Hey there! Just a quick reminder that this entire site, including the post you’re reading, is supported by generous contributions from readers like you, without which this site would quite literally cease to exist. If you enjoy reading The C Is for Crank and would like to keep it going, please consider becoming a sustaining supporter. For just $5, $10, or $20 a month (or whatever you can give), you can help keep this site going, and help me continue to dedicate the many hours it takes to bring you stories like this one every week. This site is my full-time job. Help keep that work sustainable by becoming a supporter now! If you don’t wish to become a monthly contributor, you can always make a one-time donation via PayPal, Venmo (Erica-Barnett-7) or by mailing your contribution to P.O. Box 14328, Seattle, WA 98104. Thank you for reading, and I’m truly grateful for your support.

Kira Zylstra, All Home’s acting director, acknowledges that “there is fluctuation with all of these numbers” based on survey data, “particularly with more refined slices of the data. … For chronically homeless and people with disabilities and other characteristics and needs, it’s dependent on a representative survey, which has even further limitations, as well as reported data” obtained through other sources.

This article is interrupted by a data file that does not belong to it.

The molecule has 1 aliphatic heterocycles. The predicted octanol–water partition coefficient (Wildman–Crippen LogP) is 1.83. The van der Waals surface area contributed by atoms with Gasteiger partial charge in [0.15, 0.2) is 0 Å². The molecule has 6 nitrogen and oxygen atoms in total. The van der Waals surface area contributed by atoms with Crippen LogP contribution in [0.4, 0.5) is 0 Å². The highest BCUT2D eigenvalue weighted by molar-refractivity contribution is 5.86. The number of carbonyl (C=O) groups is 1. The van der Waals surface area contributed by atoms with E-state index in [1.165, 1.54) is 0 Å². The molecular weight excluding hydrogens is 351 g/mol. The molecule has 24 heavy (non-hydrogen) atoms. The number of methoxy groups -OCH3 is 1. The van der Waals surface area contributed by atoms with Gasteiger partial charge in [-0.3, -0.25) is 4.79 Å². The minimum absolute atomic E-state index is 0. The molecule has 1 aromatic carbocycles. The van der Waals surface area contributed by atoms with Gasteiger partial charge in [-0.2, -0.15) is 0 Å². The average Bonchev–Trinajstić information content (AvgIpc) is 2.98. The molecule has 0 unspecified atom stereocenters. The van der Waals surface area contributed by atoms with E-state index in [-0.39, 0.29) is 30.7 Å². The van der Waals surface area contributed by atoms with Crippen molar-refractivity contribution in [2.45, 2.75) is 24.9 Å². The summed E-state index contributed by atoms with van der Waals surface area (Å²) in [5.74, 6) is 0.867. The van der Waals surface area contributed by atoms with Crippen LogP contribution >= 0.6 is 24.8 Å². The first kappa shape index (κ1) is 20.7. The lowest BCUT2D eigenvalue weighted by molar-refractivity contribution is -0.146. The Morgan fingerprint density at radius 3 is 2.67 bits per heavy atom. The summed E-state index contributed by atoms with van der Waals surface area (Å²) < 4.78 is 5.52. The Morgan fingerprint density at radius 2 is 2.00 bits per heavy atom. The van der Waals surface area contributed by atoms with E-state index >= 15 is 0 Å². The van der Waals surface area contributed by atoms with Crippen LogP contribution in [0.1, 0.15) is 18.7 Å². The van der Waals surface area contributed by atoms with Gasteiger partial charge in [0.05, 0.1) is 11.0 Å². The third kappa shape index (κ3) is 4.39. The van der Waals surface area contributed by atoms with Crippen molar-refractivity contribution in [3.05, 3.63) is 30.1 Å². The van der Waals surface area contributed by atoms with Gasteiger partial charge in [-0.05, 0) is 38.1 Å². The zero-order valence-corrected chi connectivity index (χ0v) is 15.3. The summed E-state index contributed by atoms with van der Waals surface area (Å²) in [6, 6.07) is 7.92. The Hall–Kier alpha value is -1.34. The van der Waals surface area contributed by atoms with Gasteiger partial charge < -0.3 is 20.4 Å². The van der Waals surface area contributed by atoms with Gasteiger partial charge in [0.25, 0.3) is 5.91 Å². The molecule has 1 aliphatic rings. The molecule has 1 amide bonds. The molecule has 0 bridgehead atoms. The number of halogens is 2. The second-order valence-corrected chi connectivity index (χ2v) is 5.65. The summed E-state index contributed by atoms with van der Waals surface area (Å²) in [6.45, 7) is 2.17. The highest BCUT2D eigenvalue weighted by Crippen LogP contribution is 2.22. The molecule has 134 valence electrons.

To put a finer point on it, information obtained on sheltered people through the county’s Homeless Information Management System (HMIS) is generally pretty good, because it’s based on tracking individual people from year to year—a fact that’s reflected in the number of chronically homeless people in shelter, which has fluctuated only slightly between 2017 and now.

Information on chronically homeless people living on the streets is much less reliable for a number of reasons , including the fact that interview subjects are located by formerly homeless people themselves, who may gravitate to people and places they already know; the fact that people with major disabilities may face extra challenges that make them less likely to participate in lengthy, in-person interviews with researcher; and the fact that the survey results are extrapolated to apply to much larger populations, despite the fact that in the case of unsheltered people in particular, the survey itself may be unrepresentative.

This year,  the data on all chronically homeless individuals in King County is extrapolated using surveys with about 180 people, some of whom did not respond to all questions. Anything unrepresentative about this population will be multiplied and magnified when the researchers extrapolate from that small sample to the entire homeless population in King County and Seattle. For example, the researchers reached conclusions about the chronically homeless population by figuring out what percentage of survey respondents fit into certain categories—sheltered vs. unsheltered, individual vs. families, etc.—and multiplying that percentage by the total number of people in the general street count in those categories.

Malone, whose organization works primarily with chronically homeless people, says he hopes the extrapolated surveys of unsheltered people won’t be used to dictate policy or funding decisions or to fuel self-congratulatory press releases. He maintains that the best use of the count is as a general comparison of homelessness from year to year—by that standard, he says, the real story is that the unsheltered homeless population has declined as the number of shelter beds in Seattle has increased.